In typical applications, a display frame may be created by asserting the set of column electrodes in accordance with the desired set of actuated pixels in the first row. A row pulse is then applied to the row 1 electrode, actuating the pixels corresponding to the asserted column lines. The asserted set of column electrodes is then changed to correspond to the desired set of actuated pixels in the second row. A pulse is then applied to the row 2 electrode, actuating the appropriate pixels in row 2 in accordance with the asserted column electrodes. The row 1 pixels are unaffected by the row 2 pulse, and remain in the state they were set to during the row 1 pulse. This may be repeated for the entire series of rows in a sequential fashion to produce the frame. Generally, the frames are refreshed and/or updated with new display data by continually repeating this process at some desired number of frames per second. A wide variety of protocols for driving row and column electrodes of pixel arrays to produce display frames are also well known and may be used in conjunction with the present invention.

FIGS. 4 and 5 illustrate one possible actuation protocol for creating a display frame on the 3×3 array of FIG. 2. FIG. 4 illustrates a possible set of column and row voltage levels that may be used for pixels exhibiting the hysteresis curves of FIG. 3. In the FIG. 4 embodiment, actuating a pixel involves setting the appropriate column to −Vbias, and the appropriate row to +ΔV, which may correspond to −5 volts and +5 volts respectively Releasing the pixel is accomplished by setting the appropriate column to +Vbias, and the appropriate row to the same +ΔV, producing a zero volt potential difference across the pixel. In those rows where the row voltage is held at zero volts, the pixels are stable in whatever state they were originally in, regardless of whether the column is at +Vbias, or −Vbias.

FIG. 5B is a timing diagram showing a series of row and column signals applied to the 3×3 array of FIG. 2 which will result in the display arrangement illustrated in FIG. 5A, where actuated pixels are non-reflective. Prior to writing the frame illustrated in FIG. 5A, the pixels can be in any state, and in this example, all the rows are at 0 volts, and all the columns are at +5 volts. With these applied voltages, all pixels are stable in their existing actuated or released states.

In the FIG. 5A frame, pixels (1,1), (1,2), (2,2), (3,2) and (3,3) are actuated. To accomplish this, during a “line time” for row 1, columns 1 and 2 are set to −5 volts, and column 3 is set to +5 volts. This does not change the state of any pixels, because all the pixels remain in the 3-7 volt stability window. Row 1 is then strobed with a pulse that goes from 0, up to 5 volts, and back to zero. This actuates the (1,1) and (1,2) pixels and releases the (1,3) pixel. No other pixels in the array are affected. To set row 2 as desired, column 2 is set to −5 volts, and columns 1 and 3 are set to +5 volts. The same strobe applied to row 2 will then actuate pixel (2,2) and release pixels (2,1) and (2,3). Again, no other pixels of the array are affected. Row 3 is similarly set by setting columns 2 and 3 to −5 volts, and column 1 to +5 volts. The row 3 strobe sets the row 3 pixels as shown in FIG. 5A. After writing the frame, the row potentials are zero, and the column potentials can remain at either +5 or −5 volts, and the display is then stable in the arrangement of FIG. 5A. It will be appreciated that the same procedure can be employed for arrays of dozens or hundreds of rows and columns. It will also be appreciated that the timing, sequence, and levels of voltages used to perform row and column actuation can be varied widely within the general principles outlined above, and the above example is exemplary only, and any actuation voltage method can be used with the present invention.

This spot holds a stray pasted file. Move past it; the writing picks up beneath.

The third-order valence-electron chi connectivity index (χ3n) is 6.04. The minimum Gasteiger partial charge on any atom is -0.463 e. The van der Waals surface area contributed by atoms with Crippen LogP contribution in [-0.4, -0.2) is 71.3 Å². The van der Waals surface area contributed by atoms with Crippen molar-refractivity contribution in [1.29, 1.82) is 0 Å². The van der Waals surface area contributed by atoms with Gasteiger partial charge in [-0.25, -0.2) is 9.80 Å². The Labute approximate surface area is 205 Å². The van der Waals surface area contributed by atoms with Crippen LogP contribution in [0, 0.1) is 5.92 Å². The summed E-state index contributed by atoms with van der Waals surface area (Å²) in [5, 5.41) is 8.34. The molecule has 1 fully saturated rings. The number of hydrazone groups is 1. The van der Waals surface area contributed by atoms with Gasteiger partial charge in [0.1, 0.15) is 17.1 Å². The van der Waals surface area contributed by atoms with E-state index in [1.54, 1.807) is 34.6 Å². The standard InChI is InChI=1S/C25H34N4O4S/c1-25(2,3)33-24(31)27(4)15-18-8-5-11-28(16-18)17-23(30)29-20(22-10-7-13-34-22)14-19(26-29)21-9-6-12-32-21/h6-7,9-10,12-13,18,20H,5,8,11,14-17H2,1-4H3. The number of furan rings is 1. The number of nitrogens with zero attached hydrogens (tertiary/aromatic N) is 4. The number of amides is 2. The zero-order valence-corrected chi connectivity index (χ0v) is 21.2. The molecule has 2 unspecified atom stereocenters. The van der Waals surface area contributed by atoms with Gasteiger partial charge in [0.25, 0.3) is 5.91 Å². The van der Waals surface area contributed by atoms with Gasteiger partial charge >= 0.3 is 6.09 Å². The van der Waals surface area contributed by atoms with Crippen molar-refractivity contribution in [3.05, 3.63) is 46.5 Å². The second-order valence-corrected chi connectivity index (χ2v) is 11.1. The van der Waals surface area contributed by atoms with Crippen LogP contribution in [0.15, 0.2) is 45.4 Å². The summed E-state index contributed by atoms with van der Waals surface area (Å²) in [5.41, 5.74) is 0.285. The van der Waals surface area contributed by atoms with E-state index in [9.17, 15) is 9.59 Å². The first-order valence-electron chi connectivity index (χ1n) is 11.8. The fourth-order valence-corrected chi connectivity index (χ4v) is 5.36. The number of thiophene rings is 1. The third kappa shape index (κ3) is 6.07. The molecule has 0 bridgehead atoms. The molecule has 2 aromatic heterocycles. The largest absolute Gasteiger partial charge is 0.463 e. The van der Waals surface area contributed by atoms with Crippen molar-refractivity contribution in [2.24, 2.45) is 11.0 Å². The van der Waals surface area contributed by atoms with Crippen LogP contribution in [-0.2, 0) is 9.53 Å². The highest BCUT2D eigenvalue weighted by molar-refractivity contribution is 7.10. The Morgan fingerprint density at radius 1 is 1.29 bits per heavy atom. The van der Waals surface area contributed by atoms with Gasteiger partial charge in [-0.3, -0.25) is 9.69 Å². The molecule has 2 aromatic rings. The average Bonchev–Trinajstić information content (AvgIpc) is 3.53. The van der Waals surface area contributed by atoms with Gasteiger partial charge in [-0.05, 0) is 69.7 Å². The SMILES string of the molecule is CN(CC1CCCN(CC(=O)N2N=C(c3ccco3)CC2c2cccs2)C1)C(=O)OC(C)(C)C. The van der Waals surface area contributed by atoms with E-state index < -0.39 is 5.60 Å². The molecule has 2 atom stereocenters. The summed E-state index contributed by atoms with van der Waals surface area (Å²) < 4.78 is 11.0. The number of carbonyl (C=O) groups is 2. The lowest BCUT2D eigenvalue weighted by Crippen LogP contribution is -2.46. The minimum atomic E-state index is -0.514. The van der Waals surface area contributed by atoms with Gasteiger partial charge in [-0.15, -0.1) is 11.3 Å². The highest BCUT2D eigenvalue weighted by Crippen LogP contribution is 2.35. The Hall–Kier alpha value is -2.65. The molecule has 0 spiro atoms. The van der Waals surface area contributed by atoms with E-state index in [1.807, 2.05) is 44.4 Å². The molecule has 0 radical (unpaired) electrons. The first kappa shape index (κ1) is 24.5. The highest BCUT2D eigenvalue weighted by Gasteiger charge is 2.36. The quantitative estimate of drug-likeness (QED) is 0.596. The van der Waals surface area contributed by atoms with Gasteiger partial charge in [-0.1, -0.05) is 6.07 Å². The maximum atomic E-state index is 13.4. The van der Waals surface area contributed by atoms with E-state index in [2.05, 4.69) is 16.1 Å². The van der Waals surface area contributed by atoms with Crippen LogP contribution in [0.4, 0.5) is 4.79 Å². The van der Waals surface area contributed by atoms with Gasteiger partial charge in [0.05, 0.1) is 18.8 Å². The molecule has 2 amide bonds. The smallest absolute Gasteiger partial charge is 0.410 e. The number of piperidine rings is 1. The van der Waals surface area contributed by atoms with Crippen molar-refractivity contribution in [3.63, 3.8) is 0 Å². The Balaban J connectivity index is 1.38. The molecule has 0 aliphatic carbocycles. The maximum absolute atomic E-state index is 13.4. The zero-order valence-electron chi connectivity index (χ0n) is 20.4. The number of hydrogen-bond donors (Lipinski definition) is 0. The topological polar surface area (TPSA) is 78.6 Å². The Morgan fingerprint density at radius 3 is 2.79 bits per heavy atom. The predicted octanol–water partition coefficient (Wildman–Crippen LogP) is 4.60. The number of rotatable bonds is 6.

The details of the structure of interferometric modulators that operate in accordance with the principles set forth above may vary widely. For example, FIGS. 6A-6C illustrate three different embodiments of the moving mirror structure. FIG. 6A is a cross section of the embodiment of FIG. 1, where a strip of metal material 14 is deposited on orthogonally extending supports 18. In FIG. 6B, the moveable reflective material 14 is attached to supports at the corners only, on tethers 32. In FIG. 6C, the moveable reflective material 14 is suspended from a deformable layer 34. This embodiment has benefits because the structural design and materials used for the reflective material 14 can be optimized with respect to the optical properties, and the structural design and materials used for the deformable layer 34 can be optimized with respect to desired mechanical properties. The production of various types of interferometric devices is described in a variety of published documents, including, for example, U.S. Published Application 2004/0051929. A wide variety of well known techniques may be used to produce the above described structures involving a series of material deposition, patterning, and etching steps.